Managing changes in routine with your child with special needs

Strategies for Handling Adjustments to Your Child’s Routine

Apr 5, 2020

As a general rule, most children tend to be more comfortable with and prefer routine, and this is even more true for children with special needs, including Autism. Kids like to know what’s going to happen and when, and big changes to that routine, such as time off from school, can be stressful and increase anxiety. For children with Autism, major schedule changes can result in increased tantrums and other behaviors that can be difficult to navigate.

As parents, we want to do everything we can to make our kids happy and comfortable, but we know that change happens, and we need to be prepared to help our children adjust. At Innovative Behavior Options, we’ve put together a few strategies you can use at home to help your child navigate changes to their daily routines.

Use Visual Cues

Children with Autism often respond well to and can better process information when it’s delivered visually. At home, create a visual schedule to help your child see what’s going to happen and when. Seeing the day’s schedule ahead of time can help your child feel like they have a little more control.

One way to do this is through picture cards. You can use Velcro to create a daily visual schedule using cards that visually show the day’s activities. If you’re not in the middle of any big change already, one way to start to build a little resiliency is to occasionally include cards that say “Surprise!” or that have a question mark on them to indicate an unannounced activity. Just make sure that some of the surprise activities are particularly appealing to your child.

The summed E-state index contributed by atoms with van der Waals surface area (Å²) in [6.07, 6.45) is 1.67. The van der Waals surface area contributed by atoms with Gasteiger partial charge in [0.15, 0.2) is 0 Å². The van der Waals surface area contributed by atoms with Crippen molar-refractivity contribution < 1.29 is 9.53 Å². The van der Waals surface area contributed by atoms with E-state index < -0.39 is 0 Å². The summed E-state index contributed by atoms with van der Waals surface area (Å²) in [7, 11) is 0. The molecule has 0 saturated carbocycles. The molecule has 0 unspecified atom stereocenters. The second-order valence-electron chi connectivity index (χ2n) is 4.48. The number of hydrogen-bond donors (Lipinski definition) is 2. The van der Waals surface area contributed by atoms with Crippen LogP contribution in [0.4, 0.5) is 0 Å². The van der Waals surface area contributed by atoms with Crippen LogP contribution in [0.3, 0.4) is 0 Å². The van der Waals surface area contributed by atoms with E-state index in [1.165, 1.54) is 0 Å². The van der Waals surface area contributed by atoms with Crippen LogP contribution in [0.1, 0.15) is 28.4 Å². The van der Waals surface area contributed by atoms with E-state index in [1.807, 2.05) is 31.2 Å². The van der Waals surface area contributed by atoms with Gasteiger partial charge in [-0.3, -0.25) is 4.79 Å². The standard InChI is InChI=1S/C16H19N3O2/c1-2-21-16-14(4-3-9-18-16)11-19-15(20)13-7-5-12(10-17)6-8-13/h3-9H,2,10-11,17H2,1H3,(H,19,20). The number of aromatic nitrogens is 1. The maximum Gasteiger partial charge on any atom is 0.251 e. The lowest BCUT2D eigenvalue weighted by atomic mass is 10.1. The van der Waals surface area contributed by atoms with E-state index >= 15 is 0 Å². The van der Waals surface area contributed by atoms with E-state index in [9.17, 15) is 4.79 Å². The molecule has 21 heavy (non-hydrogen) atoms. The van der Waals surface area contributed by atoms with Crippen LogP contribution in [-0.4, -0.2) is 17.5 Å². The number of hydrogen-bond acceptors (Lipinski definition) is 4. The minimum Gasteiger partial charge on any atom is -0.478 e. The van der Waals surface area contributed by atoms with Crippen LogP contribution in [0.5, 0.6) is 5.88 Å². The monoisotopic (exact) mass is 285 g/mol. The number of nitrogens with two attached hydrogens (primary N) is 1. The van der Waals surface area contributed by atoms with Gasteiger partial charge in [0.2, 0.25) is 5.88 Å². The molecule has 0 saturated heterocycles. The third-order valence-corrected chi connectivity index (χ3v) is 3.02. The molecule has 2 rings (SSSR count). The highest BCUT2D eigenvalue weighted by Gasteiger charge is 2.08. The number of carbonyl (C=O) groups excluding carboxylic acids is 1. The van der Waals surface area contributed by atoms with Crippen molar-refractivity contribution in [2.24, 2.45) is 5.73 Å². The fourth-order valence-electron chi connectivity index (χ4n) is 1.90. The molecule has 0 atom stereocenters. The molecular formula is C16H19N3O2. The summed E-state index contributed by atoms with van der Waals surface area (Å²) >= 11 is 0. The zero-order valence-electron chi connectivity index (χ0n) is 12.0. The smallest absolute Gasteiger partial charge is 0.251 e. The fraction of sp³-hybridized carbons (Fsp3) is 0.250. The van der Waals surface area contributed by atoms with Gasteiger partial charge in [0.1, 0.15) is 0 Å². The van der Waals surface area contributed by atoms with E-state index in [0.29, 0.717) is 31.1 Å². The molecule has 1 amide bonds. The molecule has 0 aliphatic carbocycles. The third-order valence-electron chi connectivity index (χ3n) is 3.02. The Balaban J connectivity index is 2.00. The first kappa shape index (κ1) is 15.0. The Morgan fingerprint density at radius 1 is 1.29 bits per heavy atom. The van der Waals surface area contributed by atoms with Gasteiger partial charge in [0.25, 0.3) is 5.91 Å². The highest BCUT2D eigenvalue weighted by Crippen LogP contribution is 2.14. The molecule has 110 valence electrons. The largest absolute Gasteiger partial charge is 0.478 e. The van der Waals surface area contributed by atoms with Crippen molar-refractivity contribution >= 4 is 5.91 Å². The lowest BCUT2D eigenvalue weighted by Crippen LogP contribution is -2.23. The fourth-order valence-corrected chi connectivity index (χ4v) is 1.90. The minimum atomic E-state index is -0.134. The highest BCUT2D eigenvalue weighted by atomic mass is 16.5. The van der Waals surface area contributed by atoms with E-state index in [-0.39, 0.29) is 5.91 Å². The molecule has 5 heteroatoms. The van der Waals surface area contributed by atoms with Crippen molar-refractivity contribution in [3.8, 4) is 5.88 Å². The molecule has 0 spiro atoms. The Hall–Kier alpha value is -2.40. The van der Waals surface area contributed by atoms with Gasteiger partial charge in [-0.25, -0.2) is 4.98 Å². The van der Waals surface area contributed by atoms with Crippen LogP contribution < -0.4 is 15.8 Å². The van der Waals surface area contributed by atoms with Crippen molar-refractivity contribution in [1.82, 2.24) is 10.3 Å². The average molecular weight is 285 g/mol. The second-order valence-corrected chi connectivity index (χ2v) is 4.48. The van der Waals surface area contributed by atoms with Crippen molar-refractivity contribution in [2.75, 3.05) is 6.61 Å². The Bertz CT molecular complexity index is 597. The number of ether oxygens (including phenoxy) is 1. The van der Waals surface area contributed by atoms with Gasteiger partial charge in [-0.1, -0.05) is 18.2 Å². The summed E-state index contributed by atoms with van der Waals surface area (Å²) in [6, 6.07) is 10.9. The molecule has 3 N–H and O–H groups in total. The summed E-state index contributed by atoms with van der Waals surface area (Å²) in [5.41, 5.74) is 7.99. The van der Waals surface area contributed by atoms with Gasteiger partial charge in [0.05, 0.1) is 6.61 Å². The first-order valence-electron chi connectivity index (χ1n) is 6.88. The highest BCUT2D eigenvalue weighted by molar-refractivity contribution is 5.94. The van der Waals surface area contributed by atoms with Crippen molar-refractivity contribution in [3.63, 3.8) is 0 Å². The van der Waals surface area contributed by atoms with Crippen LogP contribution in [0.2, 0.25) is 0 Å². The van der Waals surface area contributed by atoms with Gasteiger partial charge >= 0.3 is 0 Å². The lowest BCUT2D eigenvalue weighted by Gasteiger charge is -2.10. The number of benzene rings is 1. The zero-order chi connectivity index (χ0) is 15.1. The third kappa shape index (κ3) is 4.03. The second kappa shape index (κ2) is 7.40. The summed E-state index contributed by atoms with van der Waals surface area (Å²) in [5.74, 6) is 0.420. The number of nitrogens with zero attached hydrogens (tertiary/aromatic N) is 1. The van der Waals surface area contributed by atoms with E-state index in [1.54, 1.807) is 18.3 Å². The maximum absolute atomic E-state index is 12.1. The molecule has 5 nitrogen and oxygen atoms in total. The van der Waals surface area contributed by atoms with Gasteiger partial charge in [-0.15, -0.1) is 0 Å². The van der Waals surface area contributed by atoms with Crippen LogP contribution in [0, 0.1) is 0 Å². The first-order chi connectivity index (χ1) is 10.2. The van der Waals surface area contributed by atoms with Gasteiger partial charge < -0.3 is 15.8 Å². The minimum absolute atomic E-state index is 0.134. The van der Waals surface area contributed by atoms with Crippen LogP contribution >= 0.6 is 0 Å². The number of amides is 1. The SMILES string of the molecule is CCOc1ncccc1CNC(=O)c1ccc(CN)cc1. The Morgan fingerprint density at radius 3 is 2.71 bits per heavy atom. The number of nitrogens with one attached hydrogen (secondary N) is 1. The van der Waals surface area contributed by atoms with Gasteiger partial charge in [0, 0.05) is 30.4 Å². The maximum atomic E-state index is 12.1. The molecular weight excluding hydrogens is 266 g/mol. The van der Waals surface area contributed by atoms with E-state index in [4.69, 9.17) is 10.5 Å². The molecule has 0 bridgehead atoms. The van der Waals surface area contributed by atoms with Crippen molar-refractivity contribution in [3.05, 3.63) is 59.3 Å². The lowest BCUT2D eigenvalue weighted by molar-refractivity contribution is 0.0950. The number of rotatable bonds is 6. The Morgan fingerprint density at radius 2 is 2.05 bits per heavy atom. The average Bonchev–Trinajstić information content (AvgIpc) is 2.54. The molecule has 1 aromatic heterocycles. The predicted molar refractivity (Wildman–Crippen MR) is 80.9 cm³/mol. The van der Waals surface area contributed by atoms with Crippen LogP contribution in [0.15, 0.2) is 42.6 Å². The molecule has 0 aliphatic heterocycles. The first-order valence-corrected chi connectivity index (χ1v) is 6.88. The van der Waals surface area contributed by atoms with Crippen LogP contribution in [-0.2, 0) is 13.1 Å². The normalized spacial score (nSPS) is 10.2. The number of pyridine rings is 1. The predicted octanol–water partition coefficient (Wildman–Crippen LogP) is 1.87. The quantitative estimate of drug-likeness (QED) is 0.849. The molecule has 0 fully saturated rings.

Some families may already keep a detailed calendar. Take out a pencil and make adjustments to the calendar with your child. Helping to cross an activity off the calendar or seeing its date move can help your child with Autism better understand the change.

Allow Extra Time

When we’re thrown off our schedules, we sometimes need an extra beat to adjust. When planning a new routine or doing something off-schedule, allow a little more time than usual so neither you nor your child feel rushed.

Use Social Stories

Social stories are a powerful way to communicate new concepts to children with Autism. Use social stories to introduce major routine changes and to help answer unasked questions from your child. Be sure to also point out positive parts of the change that may help your child get excited. Just like with bedtime stories, try to end on a positive note.

Create a Calm Down Area

We’ve talked about the value of creating a calm down area in your home in a previous blog, and such a space holds even more value during a time of change. When transition and upended routine become too much, having a safe, comfortable space for your child with Autism to go to process his or her feelings and get the sensory input they crave can help turnaround an impending tantrum. A calm down space doesn’t have to be elaborate or big – a bucket full of the right sensory friendly items in a designated area can be enough. You can learn more about creating a calm down area here.


With any big change, both you and your child may be feeling a little off-balance. Just like with an adult, don’t forget to talk with your child as openly as you can. Validate his or her feelings and experiences. A little extra understanding and encouragement can go a long way.

At Innovative Behavior Options, we’re here to help you and your family process and thrive through change. Please give us a call at 770-250-0093 to learn more about how ABA therapy and strategies can help your child with special needs manage through change.


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